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In the first half of this week’s Frieren, we say goodbye to Sein. To some, this may seem like an odd narrative choice. After all, why introduce and spend time with a new main character only to have him leave the party after only a few episodes? While he happened to be what the party was lacking—i.e., a healer—that was not the reason Frieren spent so much time and effort convincing him to join.
From the start, Sein was a reflection of Frieren—a person much like she had been before meeting Himmel. Both were people who regretted missing their chance to do what they wanted yet felt it was already too late even when a similar chance appeared again. Frieren had Himmel to pull her out of her funk—and change her life forever in the process. But Himmel is long dead. Now, only Frieren remains. And in a world without Himmel, she is determined to take his place. And so she has, time and again.
When it comes down to it, Sein was unlikely to stay in the party indefinitely. The other three knew and accepted this from the start. That’s why they are all fine with Sein leaving. They have their quest and he has his. For a time both were aligned. Now they are not. But that doesn’t mean they didn’t have a meaningful impact on each others’ lives. And who knows, in the future they may just travel together again.
The second half of the episode shows the first major bit of interpersonal drama to happen after Sein’s departure. And without Sein around to mediate, it falls to those involved to try and sort it all out. The issue here is that, despite the immortal elf’s various irresponsible eccentricities that often cause Fern to look out for her, Frieren is a second mother to Fern. They’ve been together since Fern was nine. Now, Fern is on the cusp of being an adult and feels like Frieren treats her as a kid.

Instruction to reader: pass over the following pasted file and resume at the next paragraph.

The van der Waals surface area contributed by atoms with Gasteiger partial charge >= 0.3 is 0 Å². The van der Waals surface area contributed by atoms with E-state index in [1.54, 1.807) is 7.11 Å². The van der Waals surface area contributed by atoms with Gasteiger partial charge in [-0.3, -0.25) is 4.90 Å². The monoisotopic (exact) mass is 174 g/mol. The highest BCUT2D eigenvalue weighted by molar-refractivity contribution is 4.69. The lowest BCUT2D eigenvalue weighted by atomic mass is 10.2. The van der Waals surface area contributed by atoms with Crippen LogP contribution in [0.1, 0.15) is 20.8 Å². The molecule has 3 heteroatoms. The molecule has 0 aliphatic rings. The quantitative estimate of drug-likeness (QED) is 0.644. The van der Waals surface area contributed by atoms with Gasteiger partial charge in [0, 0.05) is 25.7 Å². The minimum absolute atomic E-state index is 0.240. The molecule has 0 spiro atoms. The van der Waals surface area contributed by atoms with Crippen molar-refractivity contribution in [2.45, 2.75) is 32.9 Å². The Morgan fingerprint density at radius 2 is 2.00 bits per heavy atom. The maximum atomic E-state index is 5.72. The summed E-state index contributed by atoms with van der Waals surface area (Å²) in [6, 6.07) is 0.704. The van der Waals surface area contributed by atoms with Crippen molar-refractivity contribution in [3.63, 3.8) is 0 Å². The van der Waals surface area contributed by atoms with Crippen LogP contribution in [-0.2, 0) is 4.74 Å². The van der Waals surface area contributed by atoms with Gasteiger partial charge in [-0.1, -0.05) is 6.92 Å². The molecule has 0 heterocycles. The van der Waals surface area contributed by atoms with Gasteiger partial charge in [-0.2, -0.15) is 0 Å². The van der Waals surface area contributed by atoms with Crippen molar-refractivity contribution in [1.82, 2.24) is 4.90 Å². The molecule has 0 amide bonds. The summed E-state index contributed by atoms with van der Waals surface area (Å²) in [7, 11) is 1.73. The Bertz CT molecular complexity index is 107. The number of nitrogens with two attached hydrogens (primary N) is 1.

This is hardly abnormal, children want to be seen as grownups by their parents at some point—especially in their teenage years. However, everything is made more complex in this case by Frieren’s perception of time. Logically, she knows that Fern will soon be an adult by human biological and cultural standards. Yet, to Frieren, it’s like she met Fern as a young child only a short time ago—and compared to Frieren’s millennium-long life, Fern will never be anything but a kid. It’s hard for Frieren to reconcile what she feels with what she knows logically—though she is trying.
However, what’s even more interesting is that the impetus for the fight wasn’t Frieren treating Fern as a child—even if Fern perceived it that way. She holds Fern’s hand for no other reason than because it’s comforting when you’re in pain to have someone with you—something she knows from experience. While she has done this to Fern ever since she was young, she is in no way doing it because she sees Fern as a child. Luckily, even without Sein, the socially awkward Frieren is finally able to get this across in a heartfelt, touching way.
All in all, another fantastic episode.
• So at what point does Frieren start wearing a WWHD bracelet?
• It’s rare we get scenes with just Frieren and Stark. I’d like to see more of them.
• Man, every scene we see of Himmel is just a hand grenade of bittersweet emotions, isn’t it?
• I wonder, if Sein ever joins up again, would he bring Gorilla along? I bet that would mix up the party dynamic a ton.